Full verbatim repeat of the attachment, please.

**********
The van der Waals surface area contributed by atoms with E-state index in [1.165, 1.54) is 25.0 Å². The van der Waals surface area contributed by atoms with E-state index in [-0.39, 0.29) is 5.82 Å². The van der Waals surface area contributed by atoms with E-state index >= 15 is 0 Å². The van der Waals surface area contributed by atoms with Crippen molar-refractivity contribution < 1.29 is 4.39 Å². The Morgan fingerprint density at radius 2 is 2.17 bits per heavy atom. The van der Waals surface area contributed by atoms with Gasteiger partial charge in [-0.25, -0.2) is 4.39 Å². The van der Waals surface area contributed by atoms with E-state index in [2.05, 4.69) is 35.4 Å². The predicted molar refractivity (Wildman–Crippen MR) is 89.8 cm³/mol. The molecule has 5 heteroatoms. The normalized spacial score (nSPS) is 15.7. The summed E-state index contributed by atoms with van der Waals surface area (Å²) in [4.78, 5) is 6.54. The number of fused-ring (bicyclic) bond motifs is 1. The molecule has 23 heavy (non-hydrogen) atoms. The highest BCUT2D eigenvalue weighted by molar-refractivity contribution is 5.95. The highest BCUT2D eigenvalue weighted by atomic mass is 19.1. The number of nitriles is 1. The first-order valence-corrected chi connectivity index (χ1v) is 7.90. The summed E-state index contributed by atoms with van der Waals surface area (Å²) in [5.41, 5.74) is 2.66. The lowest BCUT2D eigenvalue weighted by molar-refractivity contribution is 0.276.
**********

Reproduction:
The van der Waals surface area contributed by atoms with E-state index in [1.165, 1.54) is 25.0 Å². The van der Waals surface area contributed by atoms with E-state index in [-0.39, 0.29) is 5.82 Å². The van der Waals surface area contributed by atoms with E-state index >= 15 is 0 Å². The van der Waals surface area contributed by atoms with Crippen molar-refractivity contribution < 1.29 is 4.39 Å². The Morgan fingerprint density at radius 2 is 2.17 bits per heavy atom. The van der Waals surface area contributed by atoms with Gasteiger partial charge in [-0.25, -0.2) is 4.39 Å². The van der Waals surface area contributed by atoms with E-state index in [2.05, 4.69) is 35.4 Å². The predicted molar refractivity (Wildman–Crippen MR) is 89.8 cm³/mol. The molecule has 5 heteroatoms. The normalized spacial score (nSPS) is 15.7. The summed E-state index contributed by atoms with van der Waals surface area (Å²) in [4.78, 5) is 6.54. The number of fused-ring (bicyclic) bond motifs is 1. The molecule has 23 heavy (non-hydrogen) atoms. The highest BCUT2D eigenvalue weighted by molar-refractivity contribution is 5.95. The highest BCUT2D eigenvalue weighted by atomic mass is 19.1. The number of nitriles is 1. The first-order valence-corrected chi connectivity index (χ1v) is 7.90. The summed E-state index contributed by atoms with van der Waals surface area (Å²) in [5.41, 5.74) is 2.66. The lowest BCUT2D eigenvalue weighted by molar-refractivity contribution is 0.276.